Five years after a firework flew into her pram and exploded, six-year-old Mercedez Harrison is still frightened by loud noises.
"She's not as bad. She still jumps at popping balloons. She freaks out still," mother Polly Anne Tonihi said.
Mercedez, who was one at the time, was sitting at the top of the family's Welcome Bay driveway in her pushchair happily clapping and laughing as her family lit their fireworks when the nasty accident happened.
A 48-shot firework called Colour Pearl was lit and started to shoot "flaming balls" sideways instead of up.
One landed in the back of the pram behind Mercedez's back and exploded. The explosion caught the back of Mercedez's nappy on fire and ignited her top and her blanket.
She suffered burns to seven per cent of her body - the worst on her upper back and buttock.
Since then Mercedez has made a full recovery and now only has a small scar to show from it.
After the accident on November 6, 2007, Ms Tonihi vowed she would never celebrate Guy Fawkes again and she has stuck by her promise.
Mercedez and her family have not gone near fireworks since and have no plans to do so in future.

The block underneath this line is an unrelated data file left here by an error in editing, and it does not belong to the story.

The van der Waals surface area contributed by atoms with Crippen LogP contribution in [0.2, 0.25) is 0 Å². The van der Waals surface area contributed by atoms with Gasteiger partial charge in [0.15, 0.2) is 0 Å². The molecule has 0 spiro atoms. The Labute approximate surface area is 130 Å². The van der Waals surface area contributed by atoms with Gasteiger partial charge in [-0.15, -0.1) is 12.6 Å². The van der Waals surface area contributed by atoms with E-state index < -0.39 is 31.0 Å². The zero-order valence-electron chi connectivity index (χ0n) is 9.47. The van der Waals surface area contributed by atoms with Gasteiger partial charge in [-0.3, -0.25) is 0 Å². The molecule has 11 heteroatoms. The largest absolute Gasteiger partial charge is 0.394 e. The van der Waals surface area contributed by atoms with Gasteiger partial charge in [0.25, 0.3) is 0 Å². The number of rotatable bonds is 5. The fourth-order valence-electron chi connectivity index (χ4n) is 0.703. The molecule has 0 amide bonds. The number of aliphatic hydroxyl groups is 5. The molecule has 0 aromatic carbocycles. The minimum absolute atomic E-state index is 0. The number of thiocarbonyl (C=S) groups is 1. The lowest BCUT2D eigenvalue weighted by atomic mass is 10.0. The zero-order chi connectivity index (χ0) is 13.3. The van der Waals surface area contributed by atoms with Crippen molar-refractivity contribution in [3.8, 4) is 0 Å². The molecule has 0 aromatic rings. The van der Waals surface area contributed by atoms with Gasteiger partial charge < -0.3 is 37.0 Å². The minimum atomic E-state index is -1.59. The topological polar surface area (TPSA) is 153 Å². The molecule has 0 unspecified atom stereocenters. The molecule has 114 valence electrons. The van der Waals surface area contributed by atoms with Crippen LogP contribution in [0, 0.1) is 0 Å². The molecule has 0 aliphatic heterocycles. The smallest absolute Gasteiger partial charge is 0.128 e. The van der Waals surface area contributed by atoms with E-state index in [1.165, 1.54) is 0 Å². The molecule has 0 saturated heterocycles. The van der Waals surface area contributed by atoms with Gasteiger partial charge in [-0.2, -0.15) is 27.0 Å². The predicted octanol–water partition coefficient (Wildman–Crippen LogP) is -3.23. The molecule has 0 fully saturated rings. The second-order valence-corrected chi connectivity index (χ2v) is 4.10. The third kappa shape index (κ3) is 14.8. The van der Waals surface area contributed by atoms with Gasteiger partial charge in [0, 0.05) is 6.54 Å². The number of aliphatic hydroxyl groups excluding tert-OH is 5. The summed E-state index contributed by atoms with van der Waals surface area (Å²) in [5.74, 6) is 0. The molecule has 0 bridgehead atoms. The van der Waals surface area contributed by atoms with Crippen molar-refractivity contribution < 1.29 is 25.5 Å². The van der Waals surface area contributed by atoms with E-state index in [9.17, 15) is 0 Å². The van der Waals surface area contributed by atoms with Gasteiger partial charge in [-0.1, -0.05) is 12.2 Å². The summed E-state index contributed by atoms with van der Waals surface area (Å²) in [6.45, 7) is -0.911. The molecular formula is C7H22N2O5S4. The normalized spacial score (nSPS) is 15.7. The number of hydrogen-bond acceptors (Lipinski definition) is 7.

Ms Tonihi said Mercedez knew about the accident which caused the scar on her back and has never asked to celebrate the day.
"She hasn't yet but I would just tell her it's because it hurt her," she said.
After the accident, which made headlines around the country, Ms Tonihi led calls for the public sale of fireworks to be banned.
"I still think it's a sensible move," she told the Bay of Plenty Times Weekend.
But Ms Tonihi is realistic about the chances of the government imposing such a ban.
"I think the only thing that might help them make a change is that more little kids get hurt. They are waiting for numbers basically and I think that's probably going to be the only way that they will see that these things are dangerous."
In 2009, a man suffered serious facial injuries, including to his eyes and mouth, after a home-made sparkler bomb exploded in his face.
The same year, a sheep was tortured on Mauao, and three teens taken to court over the incident were accused of blowing off the animal's jaw with fireworks, although the charge of animal cruelty was later dropped.
Fire Risk management officer for Bay of Plenty Coast, John Rewi, said their message for the public was to be "bloody careful" but he believed the public were heeding safety messages.
"I think people are being a bit more responsible."
However, excitement could lead people to forget simple precautions, he said.
Plunket's national child safety adviser Sue Campbell said children often copied adults and it was important to keep all fire hazards out of reach of children. Adults needed to supervise their children at all times.
Fireworks remain on sale today and tomorrow only.